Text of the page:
Alexandria Black History Museum
Remembering Injustices and Triumphs at Alexandria Black History Museum
Does the name Samuel Wilbert Tucker mean anything to you?
Sadly, probably not. In 1939, Tucker organized five young black men in one of the nation's earliest peaceful sit-down strikes, at an Alexandria public library. The men were protesting the library's refusal to give them library cards. Tucker, a lawyer, defended the men after they were arrested.
The incident led to the building of the Robert H. Robinson Library in 1940 to serve Alexandria's black community. It remained in operation until the early 1960s, when libraries were integrated; today it is home to the Alexandria Black History Museum.
With Barack Obama in the White House, it may be hard for some to imagine that we are just a few generations away from blacks being denied library cards. The museum chronicles such local injustices for posterity.
"It's an American story," museum director Louis Hicks said of the exhibitions' focus on Alexandria's piece of history. "It's important that we don't forget this."
The museum packs a lot of information into its three-room space. The main exhibit, which is open indefinitely, follows the history of blacks from Africa to Northern Virginia. Another room features a rotating exhibit (the next one opens Thursday and focuses on the work of Mary Ellen Henderson, a teacher who fought for education equality in Falls Church), and the third room is dedicated to a gift shop and the building's history.
A self-guided tour of the main exhibit begins with African artifacts that tell the stories of societies that existed before the slave trade. From there, the timeline follows the development of the middle passage and the horrors inherent in ferrying people across an ocean. A poignant drawing shows how the slave ship Brookes could hold 450 people if they were lined up like luggage and every inch of the ship was used; the Brookes often carried as many as 600 slaves.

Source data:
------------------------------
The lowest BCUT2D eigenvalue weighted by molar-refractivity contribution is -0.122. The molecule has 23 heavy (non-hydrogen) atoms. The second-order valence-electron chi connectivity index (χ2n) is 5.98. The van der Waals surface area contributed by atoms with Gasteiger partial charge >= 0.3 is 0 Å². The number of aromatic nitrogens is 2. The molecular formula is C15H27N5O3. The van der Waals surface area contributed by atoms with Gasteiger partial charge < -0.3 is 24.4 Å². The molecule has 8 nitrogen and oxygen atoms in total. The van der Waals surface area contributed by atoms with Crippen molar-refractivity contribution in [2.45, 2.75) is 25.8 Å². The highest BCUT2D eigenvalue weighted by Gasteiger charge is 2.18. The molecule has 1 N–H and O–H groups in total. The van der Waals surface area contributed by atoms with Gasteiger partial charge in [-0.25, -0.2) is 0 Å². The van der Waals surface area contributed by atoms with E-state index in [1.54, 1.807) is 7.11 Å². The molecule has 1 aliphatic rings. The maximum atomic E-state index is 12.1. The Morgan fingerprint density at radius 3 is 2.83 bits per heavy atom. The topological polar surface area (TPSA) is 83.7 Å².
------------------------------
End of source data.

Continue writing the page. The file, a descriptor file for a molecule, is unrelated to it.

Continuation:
At this point the exhibit begins to concentrate on the daily lives of slaves in Alexandria and other parts of Northern Virginia. Visitors can try picking up a heavy water bucket that a young child would have had to carry several times a day and learn about the food rations slaves were given to sustain them through their work. For example, a slave at Mount Vernon was given two pounds of cornmeal and a half-pound each of fish and meat.
For many slaves, African religions and customs, such as voodoo and the wearing of charms, were also a part of daily life. Customs were kept alive in secret and often practiced in the woods and homes.
The last part of the exhibit recalls the indignities former slaves faced after being freed. They were forced to register at the Alexandria courthouse, where detailed descriptions of freed slaves were recorded in bound volumes, one of which is on display.
Hicks and his assistant Audrey Davis hope that the focus on how Alexandria fits into the country's broader history will inspire locals to be more interested in this area because, as Davis says, "there is so much interesting history in everybody's back yard."